The Flow Initiative: Hoboken Girl Hosts Local Period Product Drive Oct 10-30th

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Period Poverty is defined by the American Medical Women’s Association as inadequate access to menstrual hygiene tools and educations, including but not limited to sanitary products, washing facilities, and waste management. This lack of basic hygiene products like pads, tampons, or wipes is something that many assume happens exclusively in developing countries, but its presence is felt daily by millions right here in the United States.

hoboken girl feminine product drive october 2020 flow initiative

In fact, here in Hudson County, approximately 30% of local students in high school — Jersey City specifically — have reported missing school because of a lack of access to supplies during their periods {study done by The Flow Initiative} with about 20% experiencing the same nationwide

To both raise awareness for and combat period poverty, we are collaborating on an initiative to help women get access to the period products they need locally. Read on for more about The Flow Initiative with an interview with Founder + Executive Director, Eiko La Boria, and where you can donate directly to help locals in Hudson County and combat this problem in our area during our drive. 

Creating The Flow Initiative Foundation 

The Flow Initiative Foundation is a non-profit organization whose mission is to protect all girls, women, and menstruators from a lack of access to period products while erasing the stigma, shame, and humiliation associated with period poverty. This organization came about as a result of Eiko learning how girls in other countries are educated on menstruation. “I was researching the lives of Congolese Boys when I came across a line that was like, ‘Boys know that girls are ready to have sex when they see blood running down their leg,’ and that sentence led me to research about the lives of Congolese girls and this was the first time I read the term, ‘period poverty,’” she said.

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As shocking as this statement was, Eiko was in disbelief when she found that women and girls right in her own backyard were facing the same consequences. “I thought, ‘Does this happen in the U.S.? This can’t happen in the U.S.,’ but when I did the research, it most definitely happens in the U.S.,” she explained.“I knew that this was an issue that I wanted to tackle because I’ve always thought that the female reproductive system is mainly ignored and/or regulated and hardly ever respected; this led to the formation of The Flow Initiative.” 

Feelings of Period Poverty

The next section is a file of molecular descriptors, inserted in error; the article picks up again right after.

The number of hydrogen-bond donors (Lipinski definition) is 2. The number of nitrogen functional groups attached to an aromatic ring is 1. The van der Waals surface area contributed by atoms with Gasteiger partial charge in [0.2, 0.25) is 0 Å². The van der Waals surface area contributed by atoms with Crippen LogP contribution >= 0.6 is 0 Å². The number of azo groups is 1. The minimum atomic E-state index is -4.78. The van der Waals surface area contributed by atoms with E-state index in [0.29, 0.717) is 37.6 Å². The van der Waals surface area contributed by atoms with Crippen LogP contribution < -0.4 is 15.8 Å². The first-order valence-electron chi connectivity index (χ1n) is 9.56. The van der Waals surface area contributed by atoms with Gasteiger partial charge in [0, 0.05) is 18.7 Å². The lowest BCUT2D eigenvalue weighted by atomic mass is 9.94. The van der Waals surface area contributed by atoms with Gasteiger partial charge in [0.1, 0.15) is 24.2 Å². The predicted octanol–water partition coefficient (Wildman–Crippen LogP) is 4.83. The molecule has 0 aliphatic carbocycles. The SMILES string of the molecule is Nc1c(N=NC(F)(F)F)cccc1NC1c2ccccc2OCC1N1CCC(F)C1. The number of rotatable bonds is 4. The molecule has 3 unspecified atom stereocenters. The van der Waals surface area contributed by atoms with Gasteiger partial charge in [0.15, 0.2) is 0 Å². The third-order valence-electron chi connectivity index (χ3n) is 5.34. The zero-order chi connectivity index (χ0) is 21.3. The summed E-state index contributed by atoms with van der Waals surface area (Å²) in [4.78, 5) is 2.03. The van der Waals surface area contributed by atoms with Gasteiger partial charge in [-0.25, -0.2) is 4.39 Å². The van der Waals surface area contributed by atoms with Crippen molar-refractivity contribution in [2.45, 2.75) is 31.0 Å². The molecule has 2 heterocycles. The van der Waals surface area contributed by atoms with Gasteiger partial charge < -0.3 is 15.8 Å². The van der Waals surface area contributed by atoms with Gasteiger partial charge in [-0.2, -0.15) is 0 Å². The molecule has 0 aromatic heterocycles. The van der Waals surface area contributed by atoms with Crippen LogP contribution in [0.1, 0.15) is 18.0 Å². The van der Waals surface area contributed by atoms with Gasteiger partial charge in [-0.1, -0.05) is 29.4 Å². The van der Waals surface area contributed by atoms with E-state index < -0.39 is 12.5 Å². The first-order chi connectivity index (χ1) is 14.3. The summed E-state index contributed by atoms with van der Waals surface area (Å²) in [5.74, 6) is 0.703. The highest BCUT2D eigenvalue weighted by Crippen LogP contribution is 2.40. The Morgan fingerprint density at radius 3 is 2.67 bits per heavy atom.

Across the United States, period poverty affects millions. According to the Center for American Progress, approximately 12 million American girls and women, ages 12-52, live below the poverty line. Shame, stigma, humiliation, and embarrassment — these are all words that Eiko uses to describe the feelings of period poverty. She mentions that the main reason period poverty exists is because of a lack of conversation surrounding the topic of menstruation. “It is not a topic girls and women readily talk about,” she shared. “In school, students avoid talking about the need for period products because they are more concerned about making boys uncomfortable than they are of the needs of their own bodies.” 

Eiko states that having these conversations incorporated into the classroom is important. “There is no real discussion even during sex education about menstruation. They talk about if you have sex you can get an STD or become pregnant, but hardly is menstruation included in these curriculums,” she told Hoboken Girl.“It would be easy to say that because there are more male elected officials throughout our city, state, nation that that’s why period poverty exists and while that is partly true, the hard facts are that girls and women don’t discuss it either and that has to change, first.” 

In Our Communities 

Eiko mentions that there are full communities where period poverty runs rampant. LGBTQ+ youth—particularly trans men—are often left out of conversations surrounding menstruation completely. Additionally, immigrant families, incarcerated youth and women, and girls experiencing homelessness are top of the list when it comes to this struggle. While vastly under-discussed, period poverty can be seen in large numbers here in Hudson County. “Recently, we distributed period products on Martin Luther King Drive in Jersey City where we asked one simple question to all the girls and women who took a package, ‘Have you ever missed school, work, or not been able to leave the house to run errands because you could not afford or had no access to period products,’” Eiko shared. “One hundred percent of them said ‘Yes.’” 

COVID-19’s Impact on Period Poverty

The COVID-19 Pandemic has made this health disparity even more prevalent with millions out of work. Eiko references a Forbes article that was released in August with jarring statistics on the affordability of product hygiene products during this time. The article states that 33% of people across the country are having trouble purchasing supplies. This is up from the typical 20% rate we see in the U.S. 

Why Hudson County? 

Eiko breaks down some of the contributing factors to why the numbers in Hudson County are always at a higher rate than the national average. According to the Hudson County Municipality Sites, 68% of elected officials in Hudson County are male, while females ages 25-34 are the largest demographic living in poverty and they are followed by females ages 35-44. It is noted that the poverty rate in Hudson County is 17.1, while the national average is 13.1. In numerous shelters and food banks throughout Hudson County, the least donated items are period products, although at a minimum 50% of the people seeking assistance at shelters and food banks are women.